US households need energy to power numerous home devices and equipment, and as such, the residential sector accounts for 21% of total US consumption. ISO 15928-5:2013—Houses – Description Of Performance – Part 5: Operating Energy describes a method for the operating energy performance for housing.
What Factors Affect the Amount of Energy a Household Uses?
A number of factors affect the amount of energy an individual household uses, including:
- Geographic location and climate
- Type of home and its physical characteristics
- Number, type, and efficiency of energy-consuming devices in the home and the amount of time they are used
- Number of household members
What Is ISO 15928?
The ISO 15928 series for the Description of Performance is intended for use in the evaluation of the design and construction of houses and in the international trading of houses or their sub-systems. This series is confined to buildings occupied for residential purposes that may be separated or linked horizontally, but not linked vertically, and which have their own access and do not share any common space. The objective of the ISO 15928 series is to identify the methods that will be used to describe the performance of houses.
What Is ISO 15928-5?
ISO 15928-5:2013 sets out a method for describing the operating energy performance of houses. It covers user needs, provides performance descriptions, and outlines evaluation processes. This standard includes the description of relevant parameters for external and internal climatic conditions, user functional requirements, energy used by the house, and energy generated by the house. The purpose of ISO 15928-5:2013 is to provide a standardized system of describing performance that can be used to specify performance requirements and performance levels, or to rate houses, in terms of operating energy. This part of ISO 15928 does not specify a level of performance and it is not intended to provide design method and/or criteria.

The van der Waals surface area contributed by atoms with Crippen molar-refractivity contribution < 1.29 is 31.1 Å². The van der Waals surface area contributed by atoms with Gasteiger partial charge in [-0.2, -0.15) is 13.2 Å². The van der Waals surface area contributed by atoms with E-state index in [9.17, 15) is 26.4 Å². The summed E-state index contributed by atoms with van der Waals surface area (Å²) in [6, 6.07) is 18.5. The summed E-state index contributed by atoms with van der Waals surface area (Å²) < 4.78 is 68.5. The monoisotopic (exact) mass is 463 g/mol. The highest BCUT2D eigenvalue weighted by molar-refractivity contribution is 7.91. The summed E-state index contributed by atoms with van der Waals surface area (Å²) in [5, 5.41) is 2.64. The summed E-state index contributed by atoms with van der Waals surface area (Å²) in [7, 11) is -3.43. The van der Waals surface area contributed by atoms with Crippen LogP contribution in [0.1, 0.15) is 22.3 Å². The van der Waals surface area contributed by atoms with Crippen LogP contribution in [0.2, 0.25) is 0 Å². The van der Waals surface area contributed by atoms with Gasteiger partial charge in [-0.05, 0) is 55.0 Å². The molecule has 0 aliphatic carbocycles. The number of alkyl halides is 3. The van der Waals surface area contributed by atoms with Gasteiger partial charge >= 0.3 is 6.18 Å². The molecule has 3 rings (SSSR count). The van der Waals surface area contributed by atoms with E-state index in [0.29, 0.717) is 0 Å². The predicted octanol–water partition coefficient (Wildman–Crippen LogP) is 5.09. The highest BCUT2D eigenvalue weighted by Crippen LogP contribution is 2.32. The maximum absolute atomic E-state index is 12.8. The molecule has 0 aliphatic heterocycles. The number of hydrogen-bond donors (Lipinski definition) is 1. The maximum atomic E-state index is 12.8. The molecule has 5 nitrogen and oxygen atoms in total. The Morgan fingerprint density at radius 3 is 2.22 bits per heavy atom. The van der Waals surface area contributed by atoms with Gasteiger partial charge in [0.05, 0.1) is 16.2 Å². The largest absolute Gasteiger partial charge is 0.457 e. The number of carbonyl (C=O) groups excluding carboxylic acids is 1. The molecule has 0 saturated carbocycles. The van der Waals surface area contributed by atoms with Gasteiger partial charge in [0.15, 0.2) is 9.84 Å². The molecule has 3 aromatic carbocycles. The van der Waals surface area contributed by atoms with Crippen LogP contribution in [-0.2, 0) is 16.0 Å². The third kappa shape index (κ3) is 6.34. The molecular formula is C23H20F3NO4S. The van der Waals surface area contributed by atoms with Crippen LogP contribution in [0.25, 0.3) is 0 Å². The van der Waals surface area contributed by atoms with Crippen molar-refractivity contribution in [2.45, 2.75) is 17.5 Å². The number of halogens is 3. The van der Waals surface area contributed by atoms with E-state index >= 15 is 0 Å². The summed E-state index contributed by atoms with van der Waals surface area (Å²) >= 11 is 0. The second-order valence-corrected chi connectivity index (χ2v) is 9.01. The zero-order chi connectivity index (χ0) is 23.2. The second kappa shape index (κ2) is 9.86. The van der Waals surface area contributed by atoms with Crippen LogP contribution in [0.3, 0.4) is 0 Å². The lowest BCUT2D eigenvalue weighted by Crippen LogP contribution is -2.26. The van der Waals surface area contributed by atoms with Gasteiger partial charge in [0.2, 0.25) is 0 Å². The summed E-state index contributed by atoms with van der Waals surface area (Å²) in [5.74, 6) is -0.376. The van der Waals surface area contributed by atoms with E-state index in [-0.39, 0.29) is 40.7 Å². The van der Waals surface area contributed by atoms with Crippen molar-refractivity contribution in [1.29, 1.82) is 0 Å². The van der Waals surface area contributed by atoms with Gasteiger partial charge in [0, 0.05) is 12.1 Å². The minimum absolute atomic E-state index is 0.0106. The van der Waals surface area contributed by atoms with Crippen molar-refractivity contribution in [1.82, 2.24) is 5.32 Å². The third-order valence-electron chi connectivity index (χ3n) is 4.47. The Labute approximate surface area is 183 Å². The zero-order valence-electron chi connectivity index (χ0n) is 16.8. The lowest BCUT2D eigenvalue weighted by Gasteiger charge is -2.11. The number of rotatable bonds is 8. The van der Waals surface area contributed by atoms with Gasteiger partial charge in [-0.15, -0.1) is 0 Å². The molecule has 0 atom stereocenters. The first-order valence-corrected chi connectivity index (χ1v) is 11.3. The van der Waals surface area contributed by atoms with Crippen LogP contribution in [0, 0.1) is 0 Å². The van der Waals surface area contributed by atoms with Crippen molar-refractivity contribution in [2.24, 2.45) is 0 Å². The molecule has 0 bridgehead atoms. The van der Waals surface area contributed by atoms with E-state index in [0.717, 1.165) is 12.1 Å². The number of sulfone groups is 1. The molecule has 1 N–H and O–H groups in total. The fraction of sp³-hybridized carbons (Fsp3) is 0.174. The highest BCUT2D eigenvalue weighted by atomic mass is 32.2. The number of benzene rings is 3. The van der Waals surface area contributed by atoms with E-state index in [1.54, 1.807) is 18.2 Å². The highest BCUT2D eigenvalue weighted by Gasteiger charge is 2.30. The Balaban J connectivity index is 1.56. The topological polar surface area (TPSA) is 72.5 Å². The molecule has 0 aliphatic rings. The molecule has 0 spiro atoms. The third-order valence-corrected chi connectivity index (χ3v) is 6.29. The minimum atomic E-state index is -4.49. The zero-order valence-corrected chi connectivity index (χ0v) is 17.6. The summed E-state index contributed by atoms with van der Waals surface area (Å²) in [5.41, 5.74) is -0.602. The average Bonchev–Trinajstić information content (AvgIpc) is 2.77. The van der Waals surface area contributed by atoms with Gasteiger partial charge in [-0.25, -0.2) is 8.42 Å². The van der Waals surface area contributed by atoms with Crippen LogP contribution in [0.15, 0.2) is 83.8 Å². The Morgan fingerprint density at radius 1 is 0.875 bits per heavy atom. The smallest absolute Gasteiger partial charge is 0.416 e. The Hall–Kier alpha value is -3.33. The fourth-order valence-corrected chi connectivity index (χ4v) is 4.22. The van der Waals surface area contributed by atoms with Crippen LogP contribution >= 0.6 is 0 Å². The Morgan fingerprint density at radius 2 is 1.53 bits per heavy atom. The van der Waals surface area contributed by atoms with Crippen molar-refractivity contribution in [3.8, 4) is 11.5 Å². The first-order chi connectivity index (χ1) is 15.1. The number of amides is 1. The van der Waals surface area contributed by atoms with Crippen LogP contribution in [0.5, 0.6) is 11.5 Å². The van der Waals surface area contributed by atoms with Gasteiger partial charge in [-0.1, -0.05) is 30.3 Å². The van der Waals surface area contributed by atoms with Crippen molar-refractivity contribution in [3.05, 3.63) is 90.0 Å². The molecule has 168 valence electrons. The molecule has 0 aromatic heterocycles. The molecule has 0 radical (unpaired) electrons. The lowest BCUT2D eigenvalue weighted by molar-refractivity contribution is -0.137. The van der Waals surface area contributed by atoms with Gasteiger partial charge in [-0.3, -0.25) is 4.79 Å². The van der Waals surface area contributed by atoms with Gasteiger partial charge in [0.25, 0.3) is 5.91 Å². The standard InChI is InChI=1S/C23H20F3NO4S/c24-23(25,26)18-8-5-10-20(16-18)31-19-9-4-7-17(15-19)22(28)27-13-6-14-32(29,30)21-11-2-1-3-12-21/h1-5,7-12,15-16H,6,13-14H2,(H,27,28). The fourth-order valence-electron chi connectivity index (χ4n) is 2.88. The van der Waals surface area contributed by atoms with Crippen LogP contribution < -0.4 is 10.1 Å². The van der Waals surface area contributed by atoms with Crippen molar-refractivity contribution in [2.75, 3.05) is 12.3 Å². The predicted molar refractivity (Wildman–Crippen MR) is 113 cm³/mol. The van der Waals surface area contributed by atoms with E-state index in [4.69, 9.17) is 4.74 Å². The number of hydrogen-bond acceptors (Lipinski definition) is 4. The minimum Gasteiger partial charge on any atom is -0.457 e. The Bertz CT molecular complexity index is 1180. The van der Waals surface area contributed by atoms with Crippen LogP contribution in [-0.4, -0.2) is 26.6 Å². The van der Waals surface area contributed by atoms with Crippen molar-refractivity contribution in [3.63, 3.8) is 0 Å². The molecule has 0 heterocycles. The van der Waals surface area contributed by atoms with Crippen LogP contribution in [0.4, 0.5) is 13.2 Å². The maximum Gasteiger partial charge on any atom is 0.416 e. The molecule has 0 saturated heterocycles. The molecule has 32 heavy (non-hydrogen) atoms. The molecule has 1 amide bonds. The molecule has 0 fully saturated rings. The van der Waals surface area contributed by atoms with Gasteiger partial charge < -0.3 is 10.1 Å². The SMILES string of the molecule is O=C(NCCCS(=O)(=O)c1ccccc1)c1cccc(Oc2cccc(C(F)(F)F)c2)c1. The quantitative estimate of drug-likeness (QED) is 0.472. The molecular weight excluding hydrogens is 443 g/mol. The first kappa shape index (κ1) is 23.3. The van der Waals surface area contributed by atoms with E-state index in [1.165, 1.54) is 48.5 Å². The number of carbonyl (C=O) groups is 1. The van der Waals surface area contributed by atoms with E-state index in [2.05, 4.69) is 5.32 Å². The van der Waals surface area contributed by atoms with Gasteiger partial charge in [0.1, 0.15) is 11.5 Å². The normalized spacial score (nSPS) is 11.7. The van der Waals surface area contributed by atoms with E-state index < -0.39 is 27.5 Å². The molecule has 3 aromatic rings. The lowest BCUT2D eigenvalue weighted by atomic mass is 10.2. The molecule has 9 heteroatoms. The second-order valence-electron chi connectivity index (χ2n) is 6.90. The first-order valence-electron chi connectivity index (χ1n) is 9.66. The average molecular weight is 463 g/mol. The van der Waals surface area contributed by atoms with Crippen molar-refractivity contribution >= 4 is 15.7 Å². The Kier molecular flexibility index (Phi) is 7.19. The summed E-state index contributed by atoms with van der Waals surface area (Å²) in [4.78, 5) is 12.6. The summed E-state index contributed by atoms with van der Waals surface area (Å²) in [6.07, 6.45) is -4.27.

ISO 15928-5:2013 is intended to be used for houses that may be separated from, or linked horizontally to, another house(s). Where houses are linked, and some sharing of services occurs, it is intended that energy usage performance may be assessed both for individual houses, as well as a group of houses that are linked together.
Electricity and Natural Gas Used in Homes
The types and major end uses of energy by the U.S. residential sector include:
- Electricity—all types of energy end uses
- Natural gas—space and water heating, clothes drying, cooking
- Heating oil—space and water heating, clothes drying
- LPG/propane—space and water heating, clothes drying, cooking
- Kerosene—space heating
- Geothermal energy—space cooling, and space and water heating
- Solar energy—space and water heating, electricity generation
- Wood (cord wood and wood pellets)—space and water heating, cooking
A House’s Energy Sources
ISO 15928-5:2013 details that apart from direct energy input from the sun, the delivered energy usually includes the following types:
- Electrical energy supplied to the house from the electricity grid (which could come from a number of sources)
- Renewable energy generated by devices erected on the house (e.g., solar panel, wind turbine) with possible outflow of energy if supply exceeds demand
- Energy supplied to the house from other sources (e.g., coal, gas, wood, liquid fuel)
The standard notes that separate reporting of energy type and consumption for thermal comfort, hot water, lighting, and other appliances might be necessary. Further, for thermal comfort, it might also be necessary to report energy used for heating, cooling, and ventilation separately.
ISO 15928-5:2013—Houses – Description Of Performance – Part 5: Operating Energy is available on the ANSI Webstore.